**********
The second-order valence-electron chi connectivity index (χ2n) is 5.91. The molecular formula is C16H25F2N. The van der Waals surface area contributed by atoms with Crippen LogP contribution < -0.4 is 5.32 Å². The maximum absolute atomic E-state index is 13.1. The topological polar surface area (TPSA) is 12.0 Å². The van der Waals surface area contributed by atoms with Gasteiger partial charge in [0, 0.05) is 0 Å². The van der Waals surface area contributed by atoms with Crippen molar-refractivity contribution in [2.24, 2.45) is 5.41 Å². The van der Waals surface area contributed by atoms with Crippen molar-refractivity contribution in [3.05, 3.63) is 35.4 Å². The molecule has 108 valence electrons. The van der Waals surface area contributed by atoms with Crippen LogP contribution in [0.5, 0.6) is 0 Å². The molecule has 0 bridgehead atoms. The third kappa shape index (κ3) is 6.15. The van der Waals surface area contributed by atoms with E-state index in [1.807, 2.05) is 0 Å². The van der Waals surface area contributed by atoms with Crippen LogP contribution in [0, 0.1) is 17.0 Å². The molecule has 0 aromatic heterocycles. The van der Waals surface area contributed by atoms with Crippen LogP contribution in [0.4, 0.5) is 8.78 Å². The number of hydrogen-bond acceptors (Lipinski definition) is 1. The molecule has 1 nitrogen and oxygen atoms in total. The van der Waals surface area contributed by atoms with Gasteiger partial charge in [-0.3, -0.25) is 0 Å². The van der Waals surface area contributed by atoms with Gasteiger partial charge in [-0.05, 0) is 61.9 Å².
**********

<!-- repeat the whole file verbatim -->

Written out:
The second-order valence-electron chi connectivity index (χ2n) is 5.91. The molecular formula is C16H25F2N. The van der Waals surface area contributed by atoms with Crippen LogP contribution < -0.4 is 5.32 Å². The maximum absolute atomic E-state index is 13.1. The topological polar surface area (TPSA) is 12.0 Å². The van der Waals surface area contributed by atoms with Gasteiger partial charge in [0, 0.05) is 0 Å². The van der Waals surface area contributed by atoms with Crippen molar-refractivity contribution in [2.24, 2.45) is 5.41 Å². The van der Waals surface area contributed by atoms with Crippen molar-refractivity contribution in [3.05, 3.63) is 35.4 Å². The molecule has 108 valence electrons. The van der Waals surface area contributed by atoms with Crippen LogP contribution in [0.5, 0.6) is 0 Å². The molecule has 0 bridgehead atoms. The third kappa shape index (κ3) is 6.15. The van der Waals surface area contributed by atoms with E-state index in [1.807, 2.05) is 0 Å². The van der Waals surface area contributed by atoms with Crippen LogP contribution in [0, 0.1) is 17.0 Å². The molecule has 0 aromatic heterocycles. The van der Waals surface area contributed by atoms with Crippen LogP contribution in [0.4, 0.5) is 8.78 Å². The number of hydrogen-bond acceptors (Lipinski definition) is 1. The molecule has 1 nitrogen and oxygen atoms in total. The van der Waals surface area contributed by atoms with Gasteiger partial charge in [-0.3, -0.25) is 0 Å². The van der Waals surface area contributed by atoms with Gasteiger partial charge in [-0.05, 0) is 61.9 Å².